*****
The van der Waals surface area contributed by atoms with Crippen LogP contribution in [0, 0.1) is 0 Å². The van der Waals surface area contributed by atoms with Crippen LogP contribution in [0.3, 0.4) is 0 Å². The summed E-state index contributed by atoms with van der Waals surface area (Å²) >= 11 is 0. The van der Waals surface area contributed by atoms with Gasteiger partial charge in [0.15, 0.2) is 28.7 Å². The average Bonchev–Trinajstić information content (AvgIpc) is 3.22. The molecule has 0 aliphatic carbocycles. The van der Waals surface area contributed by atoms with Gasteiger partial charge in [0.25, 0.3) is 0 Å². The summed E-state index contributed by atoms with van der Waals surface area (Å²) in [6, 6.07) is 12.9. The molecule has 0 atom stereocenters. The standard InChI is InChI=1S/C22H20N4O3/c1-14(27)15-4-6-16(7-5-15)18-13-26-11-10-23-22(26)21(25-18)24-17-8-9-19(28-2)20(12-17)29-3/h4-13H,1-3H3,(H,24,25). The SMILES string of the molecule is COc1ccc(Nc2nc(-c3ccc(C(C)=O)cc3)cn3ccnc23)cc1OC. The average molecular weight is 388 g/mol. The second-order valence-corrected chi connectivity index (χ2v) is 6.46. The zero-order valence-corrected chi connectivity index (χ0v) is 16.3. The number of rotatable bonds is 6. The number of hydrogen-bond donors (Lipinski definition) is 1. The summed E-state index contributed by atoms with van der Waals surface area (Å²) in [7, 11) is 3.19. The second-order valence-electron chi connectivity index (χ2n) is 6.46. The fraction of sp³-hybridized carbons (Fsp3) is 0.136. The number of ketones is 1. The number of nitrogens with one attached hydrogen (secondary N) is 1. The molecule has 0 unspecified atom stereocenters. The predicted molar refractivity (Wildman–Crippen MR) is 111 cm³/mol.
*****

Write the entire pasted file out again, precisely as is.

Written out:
The van der Waals surface area contributed by atoms with Crippen LogP contribution in [0, 0.1) is 0 Å². The van der Waals surface area contributed by atoms with Crippen LogP contribution in [0.3, 0.4) is 0 Å². The summed E-state index contributed by atoms with van der Waals surface area (Å²) >= 11 is 0. The van der Waals surface area contributed by atoms with Gasteiger partial charge in [0.15, 0.2) is 28.7 Å². The average Bonchev–Trinajstić information content (AvgIpc) is 3.22. The molecule has 0 aliphatic carbocycles. The van der Waals surface area contributed by atoms with Gasteiger partial charge in [0.25, 0.3) is 0 Å². The summed E-state index contributed by atoms with van der Waals surface area (Å²) in [6, 6.07) is 12.9. The molecule has 0 atom stereocenters. The standard InChI is InChI=1S/C22H20N4O3/c1-14(27)15-4-6-16(7-5-15)18-13-26-11-10-23-22(26)21(25-18)24-17-8-9-19(28-2)20(12-17)29-3/h4-13H,1-3H3,(H,24,25). The SMILES string of the molecule is COc1ccc(Nc2nc(-c3ccc(C(C)=O)cc3)cn3ccnc23)cc1OC. The average molecular weight is 388 g/mol. The second-order valence-corrected chi connectivity index (χ2v) is 6.46. The zero-order valence-corrected chi connectivity index (χ0v) is 16.3. The number of rotatable bonds is 6. The number of hydrogen-bond donors (Lipinski definition) is 1. The summed E-state index contributed by atoms with van der Waals surface area (Å²) in [7, 11) is 3.19. The second-order valence-electron chi connectivity index (χ2n) is 6.46. The fraction of sp³-hybridized carbons (Fsp3) is 0.136. The number of ketones is 1. The number of nitrogens with one attached hydrogen (secondary N) is 1. The molecule has 0 unspecified atom stereocenters. The predicted molar refractivity (Wildman–Crippen MR) is 111 cm³/mol.